Reluctance, by Robert Frost
Out through the fields and the woods
And over the walls I have wended;
I have climbed the hills of view
And looked at the world, and descended;
I have come by the highway home,
And lo, it is ended.
The leaves are all dead on the ground,
Save those that the oak is keeping
To ravel them one by one
And let them go scraping and creeping
Out over the crusted snow,
When others are sleeping.
And the dead leaves lie huddled and still,
No longer blown hither and thither;
The last lone aster is gone;
The flowers of the witch hazel wither;
The heart is still aching to seek,
But the feet question ‘Whither?’
Ah, when to the heart of man
Was it ever less than a treason
To go with the drift of things,
To yield with a grace to reason,
And bow and accept the end
Of a love or a season?
Sometimes we find Frost without his tools, without the confidence that a man of that era was expected to possess in order to bend Nature to human will. Sometimes we find him in a wood, astounded by the deliberateness of Nature, left mourning what’s already long out of season.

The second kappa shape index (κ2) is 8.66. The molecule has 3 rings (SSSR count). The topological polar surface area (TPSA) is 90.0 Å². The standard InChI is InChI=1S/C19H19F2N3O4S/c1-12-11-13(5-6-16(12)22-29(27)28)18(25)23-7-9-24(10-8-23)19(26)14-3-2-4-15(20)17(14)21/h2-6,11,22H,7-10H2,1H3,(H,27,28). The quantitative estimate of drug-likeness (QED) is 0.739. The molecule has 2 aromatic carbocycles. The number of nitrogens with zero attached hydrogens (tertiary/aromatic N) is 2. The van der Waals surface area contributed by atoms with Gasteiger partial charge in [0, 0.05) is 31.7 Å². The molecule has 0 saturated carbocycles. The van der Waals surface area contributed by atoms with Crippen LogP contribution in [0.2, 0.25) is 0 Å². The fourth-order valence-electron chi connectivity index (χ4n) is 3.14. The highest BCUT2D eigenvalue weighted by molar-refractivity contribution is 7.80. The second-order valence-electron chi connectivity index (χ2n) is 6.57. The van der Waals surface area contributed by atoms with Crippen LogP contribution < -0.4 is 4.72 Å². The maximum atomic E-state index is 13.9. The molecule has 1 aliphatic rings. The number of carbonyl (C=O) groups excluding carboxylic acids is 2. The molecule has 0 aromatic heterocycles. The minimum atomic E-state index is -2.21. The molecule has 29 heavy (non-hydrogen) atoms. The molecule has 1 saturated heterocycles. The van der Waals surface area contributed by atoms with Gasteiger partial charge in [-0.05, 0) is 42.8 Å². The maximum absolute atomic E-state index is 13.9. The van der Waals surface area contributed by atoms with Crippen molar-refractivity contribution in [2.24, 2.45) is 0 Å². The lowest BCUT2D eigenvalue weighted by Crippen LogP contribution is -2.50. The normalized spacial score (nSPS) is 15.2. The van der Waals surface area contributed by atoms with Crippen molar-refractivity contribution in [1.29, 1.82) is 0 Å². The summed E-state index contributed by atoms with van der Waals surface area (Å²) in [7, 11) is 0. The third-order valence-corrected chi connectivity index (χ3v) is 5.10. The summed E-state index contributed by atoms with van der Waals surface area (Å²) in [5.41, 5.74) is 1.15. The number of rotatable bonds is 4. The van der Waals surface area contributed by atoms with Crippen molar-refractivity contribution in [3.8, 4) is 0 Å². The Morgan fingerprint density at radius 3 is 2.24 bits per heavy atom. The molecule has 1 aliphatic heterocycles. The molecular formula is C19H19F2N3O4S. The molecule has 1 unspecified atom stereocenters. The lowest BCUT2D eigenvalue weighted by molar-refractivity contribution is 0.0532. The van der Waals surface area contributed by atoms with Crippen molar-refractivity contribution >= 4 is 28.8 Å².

I have confessed many times to not being a student of Frost’s, but I often gravitate toward his quiet, sometimes reluctant lessons — each of his poems, it seems to me, holds a lesson.
As for real life, I am a middle-aged woman with plenty of experience in real life lessons. As far as poetry, I’m still just a young student toying with word sounds, dallying with history and legend. My little compositions rarely hold lessons, only capture (sometimes) a wisp of emotion or wondering.
My contribution to APAD, Day 20, is The Poet’s Cup, which dallies with an old legend I found intriguing. It seems to me that Frost might have been a poet with no desire for seeking out, and maybe no need to risk, the magic of bramble wine.
Who knows? For now, I’ll go read a bit more Frost.